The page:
From its opening frame of found My Little Pony fan art, Christopher MacInnes’s video for ‘Streaming’ takes us on a hypnotic journey through the backwaters of the net: imageboards like 4chan (United States), 2ch.hk and Dobrochan (Russia), Komica (Taiwan) and Hispachan (Latin America) that have grown increasingly influential on mainstream culture.
His film navigates this new visual language by using a web-scraper and a pixel diver, both of which he developed himself, to clandestinely collect images from these boards and animate them in space. “Streaming,” he says, “is us interfacing with the network body, a direct patch to cooled server racks in darkened data centres, to machine space. In this sense, streaming is a sublime (in the Latin sense of sub, “up to”, liminis, “a threshold”) activity, taking us to the edge of where human space ends and machine space begins. The web-scrapers are performing ‘streaming’ in a similar way, posing as a counterfeit human (you have to write them to appear like genuine, web-browsing humans, or risk getting blocked) in order to enter that threshold space and drift along its surface.”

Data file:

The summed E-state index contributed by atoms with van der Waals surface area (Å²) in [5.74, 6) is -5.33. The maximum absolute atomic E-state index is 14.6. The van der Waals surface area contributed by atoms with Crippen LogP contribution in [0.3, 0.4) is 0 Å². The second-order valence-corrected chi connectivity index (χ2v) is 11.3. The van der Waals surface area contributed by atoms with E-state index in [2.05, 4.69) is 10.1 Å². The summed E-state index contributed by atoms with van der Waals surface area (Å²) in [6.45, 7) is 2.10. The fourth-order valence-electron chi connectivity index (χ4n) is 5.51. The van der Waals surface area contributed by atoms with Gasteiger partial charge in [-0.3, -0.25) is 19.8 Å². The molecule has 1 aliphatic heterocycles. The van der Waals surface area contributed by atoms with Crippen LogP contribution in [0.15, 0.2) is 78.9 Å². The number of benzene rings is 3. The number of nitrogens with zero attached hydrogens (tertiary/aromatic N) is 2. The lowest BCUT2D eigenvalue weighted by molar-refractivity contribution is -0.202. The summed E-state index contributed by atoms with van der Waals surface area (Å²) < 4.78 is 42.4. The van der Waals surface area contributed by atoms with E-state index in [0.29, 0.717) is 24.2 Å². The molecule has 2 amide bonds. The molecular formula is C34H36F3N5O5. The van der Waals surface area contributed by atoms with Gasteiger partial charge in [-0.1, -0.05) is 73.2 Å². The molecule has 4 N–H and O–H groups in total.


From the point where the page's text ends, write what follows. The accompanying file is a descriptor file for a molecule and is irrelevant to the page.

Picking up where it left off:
Having stream-scraped the boards of images, MacInnes used his bespoke pixel diver to explore what he’d found. Over a twinkling piano and synth intro, we go diving through a sea of pixels, a dizzying procession of deconstructed images that accelerates towards the song’s droning crescendo before releasing us into a blissful slow drift.
By fragmenting these images, he explains, he “takes them away from being representational forms and towards an infrastructural form that the viewer must pick their way through. This facilitates an immersion in the deranged pre-consciousness that underpins the infrastructures of contemporary culture.”
In MacInnes’s hands, the collective unconscious of today’s imageboards becomes a dissociative space we can fly through. Kitschy throwaway images are remade as great cosmic flightpaths, and we’re shown just how much depth these flattened pixelated images and warm, euphoric synth tones can conceal.
Christopher MacInnes responds to ‘Streaming’